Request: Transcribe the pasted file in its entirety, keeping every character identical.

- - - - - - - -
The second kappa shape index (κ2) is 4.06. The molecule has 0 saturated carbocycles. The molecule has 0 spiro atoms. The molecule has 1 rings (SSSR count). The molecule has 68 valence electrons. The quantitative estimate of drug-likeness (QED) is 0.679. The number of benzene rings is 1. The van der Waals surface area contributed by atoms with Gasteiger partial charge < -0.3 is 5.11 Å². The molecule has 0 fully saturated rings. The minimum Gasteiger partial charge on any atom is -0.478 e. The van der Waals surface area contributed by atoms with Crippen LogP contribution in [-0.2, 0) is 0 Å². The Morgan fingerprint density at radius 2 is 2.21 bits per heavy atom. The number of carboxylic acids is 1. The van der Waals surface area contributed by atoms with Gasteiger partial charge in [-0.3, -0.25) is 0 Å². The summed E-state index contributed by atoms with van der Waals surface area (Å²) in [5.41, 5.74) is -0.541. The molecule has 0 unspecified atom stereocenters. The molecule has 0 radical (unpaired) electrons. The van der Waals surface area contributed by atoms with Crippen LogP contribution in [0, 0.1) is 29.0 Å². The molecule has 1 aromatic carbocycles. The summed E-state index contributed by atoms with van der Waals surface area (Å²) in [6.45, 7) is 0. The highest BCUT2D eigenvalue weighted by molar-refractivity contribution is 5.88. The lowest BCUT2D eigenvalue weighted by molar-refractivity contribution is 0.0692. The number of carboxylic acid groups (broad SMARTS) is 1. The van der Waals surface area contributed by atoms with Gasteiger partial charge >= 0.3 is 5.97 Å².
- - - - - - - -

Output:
The second kappa shape index (κ2) is 4.06. The molecule has 0 saturated carbocycles. The molecule has 0 spiro atoms. The molecule has 1 rings (SSSR count). The molecule has 68 valence electrons. The quantitative estimate of drug-likeness (QED) is 0.679. The number of benzene rings is 1. The van der Waals surface area contributed by atoms with Gasteiger partial charge < -0.3 is 5.11 Å². The molecule has 0 fully saturated rings. The minimum Gasteiger partial charge on any atom is -0.478 e. The van der Waals surface area contributed by atoms with Crippen LogP contribution in [-0.2, 0) is 0 Å². The Morgan fingerprint density at radius 2 is 2.21 bits per heavy atom. The number of carboxylic acids is 1. The van der Waals surface area contributed by atoms with Gasteiger partial charge in [-0.3, -0.25) is 0 Å². The summed E-state index contributed by atoms with van der Waals surface area (Å²) in [5.41, 5.74) is -0.541. The molecule has 0 unspecified atom stereocenters. The molecule has 0 radical (unpaired) electrons. The van der Waals surface area contributed by atoms with Crippen LogP contribution in [0, 0.1) is 29.0 Å². The molecule has 1 aromatic carbocycles. The summed E-state index contributed by atoms with van der Waals surface area (Å²) in [6.45, 7) is 0. The highest BCUT2D eigenvalue weighted by molar-refractivity contribution is 5.88. The lowest BCUT2D eigenvalue weighted by molar-refractivity contribution is 0.0692. The number of carboxylic acid groups (broad SMARTS) is 1. The van der Waals surface area contributed by atoms with Gasteiger partial charge >= 0.3 is 5.97 Å².